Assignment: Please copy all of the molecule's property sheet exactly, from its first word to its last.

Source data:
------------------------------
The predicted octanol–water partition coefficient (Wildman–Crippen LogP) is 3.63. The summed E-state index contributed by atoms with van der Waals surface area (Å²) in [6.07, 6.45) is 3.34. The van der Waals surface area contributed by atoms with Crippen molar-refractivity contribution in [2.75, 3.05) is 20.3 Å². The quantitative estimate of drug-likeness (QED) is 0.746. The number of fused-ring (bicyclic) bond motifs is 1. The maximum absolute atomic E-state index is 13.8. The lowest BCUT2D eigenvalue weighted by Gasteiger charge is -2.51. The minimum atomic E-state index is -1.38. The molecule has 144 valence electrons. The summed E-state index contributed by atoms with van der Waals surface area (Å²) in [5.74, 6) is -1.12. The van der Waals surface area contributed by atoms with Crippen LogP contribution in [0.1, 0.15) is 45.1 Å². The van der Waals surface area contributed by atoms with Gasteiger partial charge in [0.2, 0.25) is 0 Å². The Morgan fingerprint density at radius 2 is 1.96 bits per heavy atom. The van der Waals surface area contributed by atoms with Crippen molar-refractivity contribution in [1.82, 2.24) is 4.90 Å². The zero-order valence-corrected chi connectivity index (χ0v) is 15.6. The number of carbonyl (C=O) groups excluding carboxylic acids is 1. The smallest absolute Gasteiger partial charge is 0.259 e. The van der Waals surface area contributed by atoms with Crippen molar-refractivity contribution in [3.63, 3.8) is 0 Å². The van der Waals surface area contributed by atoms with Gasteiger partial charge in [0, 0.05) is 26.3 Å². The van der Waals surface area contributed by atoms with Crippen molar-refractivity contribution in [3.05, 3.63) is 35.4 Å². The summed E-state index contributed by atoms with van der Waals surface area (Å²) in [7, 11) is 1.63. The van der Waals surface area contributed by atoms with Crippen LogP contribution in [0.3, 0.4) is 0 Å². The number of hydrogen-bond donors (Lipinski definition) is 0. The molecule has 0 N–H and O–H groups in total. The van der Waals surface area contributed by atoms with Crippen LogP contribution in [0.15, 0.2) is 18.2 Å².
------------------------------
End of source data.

The predicted octanol–water partition coefficient (Wildman–Crippen LogP) is 3.63. The summed E-state index contributed by atoms with van der Waals surface area (Å²) in [6.07, 6.45) is 3.34. The van der Waals surface area contributed by atoms with Crippen molar-refractivity contribution in [2.75, 3.05) is 20.3 Å². The quantitative estimate of drug-likeness (QED) is 0.746. The number of fused-ring (bicyclic) bond motifs is 1. The maximum absolute atomic E-state index is 13.8. The lowest BCUT2D eigenvalue weighted by Gasteiger charge is -2.51. The minimum atomic E-state index is -1.38. The molecule has 144 valence electrons. The summed E-state index contributed by atoms with van der Waals surface area (Å²) in [5.74, 6) is -1.12. The van der Waals surface area contributed by atoms with Crippen LogP contribution in [0.1, 0.15) is 45.1 Å². The van der Waals surface area contributed by atoms with Gasteiger partial charge in [0.2, 0.25) is 0 Å². The Morgan fingerprint density at radius 2 is 1.96 bits per heavy atom. The van der Waals surface area contributed by atoms with Crippen molar-refractivity contribution in [1.82, 2.24) is 4.90 Å². The zero-order valence-corrected chi connectivity index (χ0v) is 15.6. The number of carbonyl (C=O) groups excluding carboxylic acids is 1. The smallest absolute Gasteiger partial charge is 0.259 e. The van der Waals surface area contributed by atoms with Crippen molar-refractivity contribution in [3.63, 3.8) is 0 Å². The van der Waals surface area contributed by atoms with Gasteiger partial charge in [0, 0.05) is 26.3 Å². The van der Waals surface area contributed by atoms with Crippen molar-refractivity contribution in [3.05, 3.63) is 35.4 Å². The summed E-state index contributed by atoms with van der Waals surface area (Å²) in [7, 11) is 1.63. The van der Waals surface area contributed by atoms with Crippen LogP contribution in [0.3, 0.4) is 0 Å². The number of hydrogen-bond donors (Lipinski definition) is 0. The molecule has 0 N–H and O–H groups in total. The van der Waals surface area contributed by atoms with Crippen LogP contribution in [0.15, 0.2) is 18.2 Å².